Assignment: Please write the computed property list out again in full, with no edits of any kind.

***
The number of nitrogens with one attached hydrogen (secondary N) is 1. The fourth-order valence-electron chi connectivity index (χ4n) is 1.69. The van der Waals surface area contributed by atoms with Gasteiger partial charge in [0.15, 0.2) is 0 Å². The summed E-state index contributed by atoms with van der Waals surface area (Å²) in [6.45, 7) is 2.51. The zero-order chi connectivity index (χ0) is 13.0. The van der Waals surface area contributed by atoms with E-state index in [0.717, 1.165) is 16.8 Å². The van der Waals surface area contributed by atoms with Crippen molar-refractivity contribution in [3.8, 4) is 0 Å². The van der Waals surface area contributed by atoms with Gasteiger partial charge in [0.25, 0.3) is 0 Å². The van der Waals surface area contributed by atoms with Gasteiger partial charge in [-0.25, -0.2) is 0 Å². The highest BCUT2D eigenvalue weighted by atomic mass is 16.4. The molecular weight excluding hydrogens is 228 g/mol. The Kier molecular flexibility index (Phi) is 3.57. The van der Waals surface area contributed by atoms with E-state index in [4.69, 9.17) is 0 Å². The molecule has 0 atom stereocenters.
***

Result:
The number of nitrogens with one attached hydrogen (secondary N) is 1. The fourth-order valence-electron chi connectivity index (χ4n) is 1.69. The van der Waals surface area contributed by atoms with Gasteiger partial charge in [0.15, 0.2) is 0 Å². The summed E-state index contributed by atoms with van der Waals surface area (Å²) in [6.45, 7) is 2.51. The zero-order chi connectivity index (χ0) is 13.0. The van der Waals surface area contributed by atoms with E-state index in [0.717, 1.165) is 16.8 Å². The van der Waals surface area contributed by atoms with Crippen molar-refractivity contribution in [3.8, 4) is 0 Å². The van der Waals surface area contributed by atoms with Gasteiger partial charge in [0.25, 0.3) is 0 Å². The van der Waals surface area contributed by atoms with Gasteiger partial charge in [-0.25, -0.2) is 0 Å². The highest BCUT2D eigenvalue weighted by atomic mass is 16.4. The molecular weight excluding hydrogens is 228 g/mol. The Kier molecular flexibility index (Phi) is 3.57. The van der Waals surface area contributed by atoms with E-state index in [4.69, 9.17) is 0 Å². The molecule has 0 atom stereocenters.